Leigh Claire La Berge: Wages Against Artwork: Decommodified Labor and the Claims of Socially Engaged Art (2019)
Filed under book | Tags: · aesthetics, animal, art, capital, capitalism, children, commodity, debt, economics, labour, money, neoliberalism, socially engaged art, value, work
“The last twenty years have seen a rise in the production, circulation, and criticism of new forms of socially engaged art aimed at achieving social justice and economic equality. In Wages Against Artwork Leigh Claire La Berge shows how socially engaged art responds to and critiques what she calls decommodified labor—the slow diminishment of wages alongside an increase in the demands of work. Outlining the ways in which socially engaged artists relate to work, labor, and wages, La Berge examines how artists and organizers create institutions to address their own and others’ financial precarity; why the increasing role of animals and children in contemporary art points to the turn away from paid labor; and how the expansion of MFA programs and student debt helps create the conditions for decommodified labor. In showing how socially engaged art operates within and against the need to be paid for work, La Berge offers a new theorization of the relationship between art and contemporary capitalism.”
Publisher Duke University Press, Durham, NC, August 2019
ISBN 1478004231, 9781478004233
Review: Noni Brynjolson (Field, 2020).
Interviews with author: Andreas Petrossiants (e-flux, 2018, podcast), Wen Zhuang (LA Review of Books, 2020), Andreas Petrossiants (Brooklyn Rail, 2020), Pierre d’Alancaisez (New Books Network, 2021, podcast).Comment (0)
Filed under book | Tags: · care, class, gig economy, labour, precarity, technology, work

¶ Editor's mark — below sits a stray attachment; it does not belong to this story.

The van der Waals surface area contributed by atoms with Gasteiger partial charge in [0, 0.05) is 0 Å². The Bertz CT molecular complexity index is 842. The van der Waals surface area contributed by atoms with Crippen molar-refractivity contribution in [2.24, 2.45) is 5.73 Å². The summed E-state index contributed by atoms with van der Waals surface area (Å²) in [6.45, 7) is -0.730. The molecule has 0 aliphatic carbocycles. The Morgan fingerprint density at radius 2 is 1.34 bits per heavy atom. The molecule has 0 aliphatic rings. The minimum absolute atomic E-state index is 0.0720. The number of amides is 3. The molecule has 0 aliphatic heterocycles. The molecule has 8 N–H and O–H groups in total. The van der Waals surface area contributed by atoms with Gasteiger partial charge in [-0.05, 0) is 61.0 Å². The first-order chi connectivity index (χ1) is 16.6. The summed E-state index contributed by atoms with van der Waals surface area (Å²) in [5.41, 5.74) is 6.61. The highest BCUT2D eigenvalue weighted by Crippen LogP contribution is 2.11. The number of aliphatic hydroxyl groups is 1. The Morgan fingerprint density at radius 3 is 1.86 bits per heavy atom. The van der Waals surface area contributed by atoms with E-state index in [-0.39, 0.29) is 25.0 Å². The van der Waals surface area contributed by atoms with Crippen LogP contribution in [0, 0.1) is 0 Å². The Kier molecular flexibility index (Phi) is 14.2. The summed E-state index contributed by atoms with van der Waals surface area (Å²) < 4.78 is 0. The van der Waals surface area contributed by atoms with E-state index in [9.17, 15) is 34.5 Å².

“An analysis that traces the role of digital technology in multiplying precarity.
Technoprecarious advances a new analytic for tracing how precarity unfolds across disparate geographical sites and cultural practices in the digital age. Digital technologies—whether apps like Uber, built on flexible labor, or platforms like Airbnb that shift accountability to users—have assisted in consolidating the wealth and influence of a small number of players. These platforms have also exacerbated increasingly insecure conditions of work and life for racial, ethnic, and sexual minorities; women; indigenous people; migrants; and peoples in the global south. At the same time, precarity has become increasingly generalized, expanding to include even the creative class and digital producers themselves.
This collaboratively authored multigraph analyzes the role of digital technology in multiplying precarity. The authors use the term precarity to characterize those populations disproportionately affected by the forms of inequality and insecurity that digital technologies have generated despite the new affordances and possibilities they offer. The book maps a broad range of digital precarity—from the placement of Palestinian Internet cables to the manufacture of electronics by Navajo women and from the production and deployment of drones on the U.S.–Mexico border to the technocultural productions of Chinese makers. This project contributes to, and helps bridge, ongoing debates on precarity and digital networks in the fields of critical computing, postcolonial studies, visual culture, and information sciences.”
Publisher Goldsmiths Press, London, November 2020
Creative Commons BY-NC-ND 4.0 International License
ISBN 9781912685981, 1912685981
Filed under book | Tags: · art, employment, infrastructure, labour, precarity, work
“Humans can exist without an institution, yet no institution can function without humans. Institutions to a large degree are the people who work in them, but they are also more than just a group of individuals working together. What then does the institutional part of an institution contain? What allows a gathering of people to become more than the sum of all its parts? And in the age of neo-liberal self-exploitation, are institutions still operative in the interests of the individuals involved?”
“The texts and accounts here present the results of the international gathering called Humans of the Institution that took place in November 2017 in Amsterdam. The event aspired to confront the unspoken conditions of cultural employment and activity in a unique manner.”
Edited by Anne Szefer Karlsen with Vivian Ziherl and Steven ten Thije
Foreword by Charles Esche and Steven ten Thije
Publisher Van Abbemuseum, Eindhoven, 2019
Creative Commons BY-NC-SA License